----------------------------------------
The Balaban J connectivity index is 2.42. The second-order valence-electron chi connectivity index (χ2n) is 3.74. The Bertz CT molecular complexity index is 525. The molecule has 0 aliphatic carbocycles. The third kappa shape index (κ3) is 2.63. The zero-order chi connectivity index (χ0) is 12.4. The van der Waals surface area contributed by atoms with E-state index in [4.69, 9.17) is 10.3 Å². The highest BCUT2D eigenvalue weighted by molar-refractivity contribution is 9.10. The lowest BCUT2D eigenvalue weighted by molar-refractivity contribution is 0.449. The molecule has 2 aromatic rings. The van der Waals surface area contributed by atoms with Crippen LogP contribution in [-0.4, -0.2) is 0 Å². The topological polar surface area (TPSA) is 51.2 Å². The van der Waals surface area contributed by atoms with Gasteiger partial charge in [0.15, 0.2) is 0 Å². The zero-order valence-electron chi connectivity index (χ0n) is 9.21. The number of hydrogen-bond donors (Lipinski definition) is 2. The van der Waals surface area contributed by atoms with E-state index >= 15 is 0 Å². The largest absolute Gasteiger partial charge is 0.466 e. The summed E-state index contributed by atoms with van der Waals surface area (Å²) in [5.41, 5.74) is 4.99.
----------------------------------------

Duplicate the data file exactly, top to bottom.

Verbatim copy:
The Balaban J connectivity index is 2.42. The second-order valence-electron chi connectivity index (χ2n) is 3.74. The Bertz CT molecular complexity index is 525. The molecule has 0 aliphatic carbocycles. The third kappa shape index (κ3) is 2.63. The zero-order chi connectivity index (χ0) is 12.4. The van der Waals surface area contributed by atoms with E-state index in [4.69, 9.17) is 10.3 Å². The highest BCUT2D eigenvalue weighted by molar-refractivity contribution is 9.10. The lowest BCUT2D eigenvalue weighted by molar-refractivity contribution is 0.449. The molecule has 2 aromatic rings. The van der Waals surface area contributed by atoms with Crippen LogP contribution in [-0.4, -0.2) is 0 Å². The topological polar surface area (TPSA) is 51.2 Å². The van der Waals surface area contributed by atoms with Gasteiger partial charge in [0.15, 0.2) is 0 Å². The zero-order valence-electron chi connectivity index (χ0n) is 9.21. The number of hydrogen-bond donors (Lipinski definition) is 2. The van der Waals surface area contributed by atoms with E-state index >= 15 is 0 Å². The largest absolute Gasteiger partial charge is 0.466 e. The summed E-state index contributed by atoms with van der Waals surface area (Å²) in [5.41, 5.74) is 4.99.